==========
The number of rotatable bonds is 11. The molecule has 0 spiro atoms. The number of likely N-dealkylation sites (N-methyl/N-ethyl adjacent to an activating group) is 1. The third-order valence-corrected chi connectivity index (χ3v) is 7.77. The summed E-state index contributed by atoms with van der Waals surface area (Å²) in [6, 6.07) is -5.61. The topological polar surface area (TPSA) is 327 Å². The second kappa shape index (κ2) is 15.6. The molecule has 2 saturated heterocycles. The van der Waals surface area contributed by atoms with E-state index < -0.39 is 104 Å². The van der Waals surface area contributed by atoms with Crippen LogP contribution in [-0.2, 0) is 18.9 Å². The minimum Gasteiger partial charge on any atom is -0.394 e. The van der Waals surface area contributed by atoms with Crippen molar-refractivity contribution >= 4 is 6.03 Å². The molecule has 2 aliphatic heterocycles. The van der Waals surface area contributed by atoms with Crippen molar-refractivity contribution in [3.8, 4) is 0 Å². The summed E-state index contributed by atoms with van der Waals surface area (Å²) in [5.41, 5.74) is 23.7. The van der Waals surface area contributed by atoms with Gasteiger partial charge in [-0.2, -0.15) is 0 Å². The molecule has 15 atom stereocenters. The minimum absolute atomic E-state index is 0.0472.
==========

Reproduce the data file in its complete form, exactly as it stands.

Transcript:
The number of rotatable bonds is 11. The molecule has 0 spiro atoms. The number of likely N-dealkylation sites (N-methyl/N-ethyl adjacent to an activating group) is 1. The third-order valence-corrected chi connectivity index (χ3v) is 7.77. The summed E-state index contributed by atoms with van der Waals surface area (Å²) in [6, 6.07) is -5.61. The topological polar surface area (TPSA) is 327 Å². The second kappa shape index (κ2) is 15.6. The molecule has 2 saturated heterocycles. The van der Waals surface area contributed by atoms with E-state index < -0.39 is 104 Å². The van der Waals surface area contributed by atoms with Crippen LogP contribution in [-0.2, 0) is 18.9 Å². The minimum Gasteiger partial charge on any atom is -0.394 e. The van der Waals surface area contributed by atoms with Crippen molar-refractivity contribution >= 4 is 6.03 Å². The molecule has 2 aliphatic heterocycles. The van der Waals surface area contributed by atoms with Crippen molar-refractivity contribution in [3.8, 4) is 0 Å². The summed E-state index contributed by atoms with van der Waals surface area (Å²) in [5.41, 5.74) is 23.7. The van der Waals surface area contributed by atoms with Gasteiger partial charge in [-0.2, -0.15) is 0 Å². The molecule has 15 atom stereocenters. The minimum absolute atomic E-state index is 0.0472.